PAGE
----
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A new law is shutting down Pride centers in state universities

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A new law taking effect in Utah bans the use of the words “diversity, equity, and inclusion” (DEI) in university programming. It will close student Pride centers and programs devoted to Black, tribal, and women’s groups.

The closures come in the wake of Utah’s H.B. 261, a bill that restricts Utah schools from incorporating any and all DEI initiatives in their institutions — as well as the mere mention of the words.

LGBTQ+ resource centers at the University of Utah, Southern Utah University, and Weber State will be shut down when House Bill 261 takes effect for the coming academic year.

On Monday, the University of Utah’s LGBT Resource Center announced its closure via an Instagram post, just one of several resource and cultural centers to close in the aftermath of the anti-DEI legislation.

The Black Cultural Center, American Indian Resource Center, and Center for Equity and Student Belonging at the University have all been closed and will be integrated into a reconfigured Office of Student Affairs. It’s unclear if the University’s LGBT Resource Center will be similarly accommodated. 

Under the new law’s “Equal Opportunity Initiatives,” student services must be available to all students and not provided to individuals based on “personal identity characteristics.” 

According to Utah Gov. Spencer Cox (R), the bill will repurpose funding to help all Utah students regardless of background.

In guidance provided by officials at the University of Utah for the anti-DEI law, teachers and staff are warned, “The University should avoid using the full phrase ‘diversity, equity, and inclusion’ in connection with any policy, procedure, practice, program, office, initiative, or required training, as required by the plain language of HB 261.”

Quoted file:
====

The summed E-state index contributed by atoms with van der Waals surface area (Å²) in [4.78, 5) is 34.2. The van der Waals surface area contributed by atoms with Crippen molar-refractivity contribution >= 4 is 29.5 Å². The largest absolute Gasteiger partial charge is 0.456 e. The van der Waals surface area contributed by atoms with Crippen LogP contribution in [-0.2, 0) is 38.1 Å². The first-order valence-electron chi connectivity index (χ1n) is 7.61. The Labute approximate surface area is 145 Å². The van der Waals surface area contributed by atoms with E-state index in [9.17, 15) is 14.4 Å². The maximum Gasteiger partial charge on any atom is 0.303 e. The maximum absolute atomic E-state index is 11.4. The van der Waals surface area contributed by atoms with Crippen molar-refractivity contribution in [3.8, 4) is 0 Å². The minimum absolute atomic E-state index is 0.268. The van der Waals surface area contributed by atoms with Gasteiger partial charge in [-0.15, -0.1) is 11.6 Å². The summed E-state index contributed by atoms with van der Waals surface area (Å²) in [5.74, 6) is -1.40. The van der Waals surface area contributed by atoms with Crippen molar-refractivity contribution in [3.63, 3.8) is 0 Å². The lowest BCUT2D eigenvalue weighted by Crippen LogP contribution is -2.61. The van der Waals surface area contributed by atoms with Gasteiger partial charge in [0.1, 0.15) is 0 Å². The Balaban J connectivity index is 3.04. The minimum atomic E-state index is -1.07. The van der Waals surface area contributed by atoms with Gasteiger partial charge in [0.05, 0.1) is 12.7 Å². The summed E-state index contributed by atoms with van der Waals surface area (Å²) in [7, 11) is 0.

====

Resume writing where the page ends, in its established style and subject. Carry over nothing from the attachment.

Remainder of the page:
“Where possible,” the guidance continues, “the University should also avoid using any of the terms ‘diversity,’ ‘equity,’ or ‘inclusion’ individually” in connection with any of the above, as well as “with titles of other committees, activities, or interview questions.”

University employees are encouraged instead to use alternative language like “equal opportunity,” “all backgrounds,” “social mobility,” “student wellbeing,” “differing viewpoints,” and “belonging.”

Despite the Orwellian word bans and hazy future for LGBTQ+ students there, the University’s Pride Center decided a celebration was in order.

“Let’s come together to honor the center’s legacy of support, advocacy, and resilience,” read the University’s LGBT Center announcement on Instagram, “as well as to honor the 21 years of commitment that went into creating a safe environment where everyone is valued, not despite of their identities, but because of them.”  

“The work and legacy of the LGBT Resource Center will continue at the University of Utah,” the announcement added.

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